Conservation Science
Northeast Region


Conservation Science News and Updates

May 2016

Conservation Science News and Updates is jointly compiled and distributed by U.S. Fish and Wildlife Service Northeast Region Science Applications and External Affairs, in coordination with other FWS programs. This periodic newsletter is part of our agency's ongoing commitment to integrating and applying the best available science tools, information and practices toward common species and habitat goals at landscape scales. Please email submissions to

Connecting the Connecticut
It started two years ago as an experiment in combining big data with a big conservation vision for the 11,250 square-mile Connecticut River watershed. Today the experiment has evolved into Connect the Connecticut, a collaborative effort among the U.S. Fish and Wildlife Service, North Atlantic Landscape Conservation Cooperative (LCC) and more than 30 partner agencies and organizations to conserve a network of lands and waters that sustain wildlife and people for generations to come. Learn more

Chesapeake Bay partners develop decision-support tool for black duck conservation
With support from the Chesapeake Bay Program and FWS, partners have developed a black duck decision-support tool that looks at current landscape conditions and expected change from urban growth and sea-level rise to highlight quality habitat for black duck within the Chesapeake Bay. Ducks Unlimited, FWS Ecological Services and Migratory Birds Programs, the Atlantic Coast and Black Duck Joint Ventures, the Eastern Shore Land Conservancy, the Lower Shore Land Trust and the Virginia Outdoors Foundation are using the tool to collaborate on efforts to protect priority black duck habitat within Maryland and Virginia. Funds from NFWF will support costs associated with perpetual protection of 300 acres. For more information, contact Christina Ryder at (410) 573-4567.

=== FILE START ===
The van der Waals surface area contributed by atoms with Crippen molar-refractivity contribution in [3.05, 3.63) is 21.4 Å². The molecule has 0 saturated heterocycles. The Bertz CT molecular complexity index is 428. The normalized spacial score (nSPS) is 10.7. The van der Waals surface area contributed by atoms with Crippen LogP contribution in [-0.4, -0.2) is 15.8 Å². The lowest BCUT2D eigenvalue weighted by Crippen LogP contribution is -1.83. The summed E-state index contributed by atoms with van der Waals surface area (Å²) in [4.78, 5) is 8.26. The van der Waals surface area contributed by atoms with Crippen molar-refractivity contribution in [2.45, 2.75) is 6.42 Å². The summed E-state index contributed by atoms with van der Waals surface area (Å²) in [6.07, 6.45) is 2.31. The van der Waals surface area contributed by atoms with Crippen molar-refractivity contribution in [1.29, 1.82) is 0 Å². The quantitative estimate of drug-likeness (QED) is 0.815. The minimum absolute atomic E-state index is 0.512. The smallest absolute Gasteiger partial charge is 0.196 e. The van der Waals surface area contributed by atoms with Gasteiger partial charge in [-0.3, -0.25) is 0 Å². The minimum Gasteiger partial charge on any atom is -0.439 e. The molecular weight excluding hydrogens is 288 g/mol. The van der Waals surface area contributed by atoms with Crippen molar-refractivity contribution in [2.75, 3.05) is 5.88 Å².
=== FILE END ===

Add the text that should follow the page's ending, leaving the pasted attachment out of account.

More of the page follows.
Appalachian LCC, USFS research assesses ecosystem services benefits and risks
The Appalachian Landscape Conservation Cooperative (LCC) and the U.S. Forest Service have released products from the first phase of an ongoing study assessing benefits of and risks to the region's "ecosystem services"—natural assets valued by people such as clean drinking water, outdoor recreation, forest products, and biological conservation. A wealth of data, maps, and other knowledge on ecosystem services and risks to their sustainability are now available on the “Ecosystem Benefits and Risks” website within the Appalachian LCC Web Portal. The new website provides regional resources and tools for planners, managers, and the interested public across the Appalachians. Learn more

A bridge to a more resilient future for Muddy Creek